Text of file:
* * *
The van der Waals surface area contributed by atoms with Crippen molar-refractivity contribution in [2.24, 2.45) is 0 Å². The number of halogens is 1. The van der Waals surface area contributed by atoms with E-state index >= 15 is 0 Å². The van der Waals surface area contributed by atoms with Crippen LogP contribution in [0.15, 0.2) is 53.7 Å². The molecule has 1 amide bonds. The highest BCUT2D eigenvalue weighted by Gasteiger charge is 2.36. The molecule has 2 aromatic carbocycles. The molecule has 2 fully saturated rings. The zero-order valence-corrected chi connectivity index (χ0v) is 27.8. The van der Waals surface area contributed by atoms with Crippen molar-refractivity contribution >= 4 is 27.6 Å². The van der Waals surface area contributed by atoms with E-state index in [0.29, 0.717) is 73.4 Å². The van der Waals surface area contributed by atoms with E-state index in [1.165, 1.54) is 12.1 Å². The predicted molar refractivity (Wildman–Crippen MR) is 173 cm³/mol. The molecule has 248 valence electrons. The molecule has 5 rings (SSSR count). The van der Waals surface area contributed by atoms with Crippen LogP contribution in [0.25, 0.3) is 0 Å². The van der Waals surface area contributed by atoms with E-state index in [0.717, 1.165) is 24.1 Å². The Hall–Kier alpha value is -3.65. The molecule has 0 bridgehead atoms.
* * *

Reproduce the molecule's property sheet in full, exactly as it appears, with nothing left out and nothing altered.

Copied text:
The van der Waals surface area contributed by atoms with Crippen molar-refractivity contribution in [2.24, 2.45) is 0 Å². The number of halogens is 1. The van der Waals surface area contributed by atoms with E-state index >= 15 is 0 Å². The van der Waals surface area contributed by atoms with Crippen LogP contribution in [0.15, 0.2) is 53.7 Å². The molecule has 1 amide bonds. The highest BCUT2D eigenvalue weighted by Gasteiger charge is 2.36. The molecule has 2 aromatic carbocycles. The molecule has 2 fully saturated rings. The zero-order valence-corrected chi connectivity index (χ0v) is 27.8. The van der Waals surface area contributed by atoms with Crippen molar-refractivity contribution >= 4 is 27.6 Å². The van der Waals surface area contributed by atoms with E-state index in [0.29, 0.717) is 73.4 Å². The van der Waals surface area contributed by atoms with E-state index in [1.165, 1.54) is 12.1 Å². The predicted molar refractivity (Wildman–Crippen MR) is 173 cm³/mol. The molecule has 248 valence electrons. The molecule has 5 rings (SSSR count). The van der Waals surface area contributed by atoms with Crippen LogP contribution in [0.25, 0.3) is 0 Å². The van der Waals surface area contributed by atoms with E-state index in [0.717, 1.165) is 24.1 Å². The Hall–Kier alpha value is -3.65. The molecule has 0 bridgehead atoms.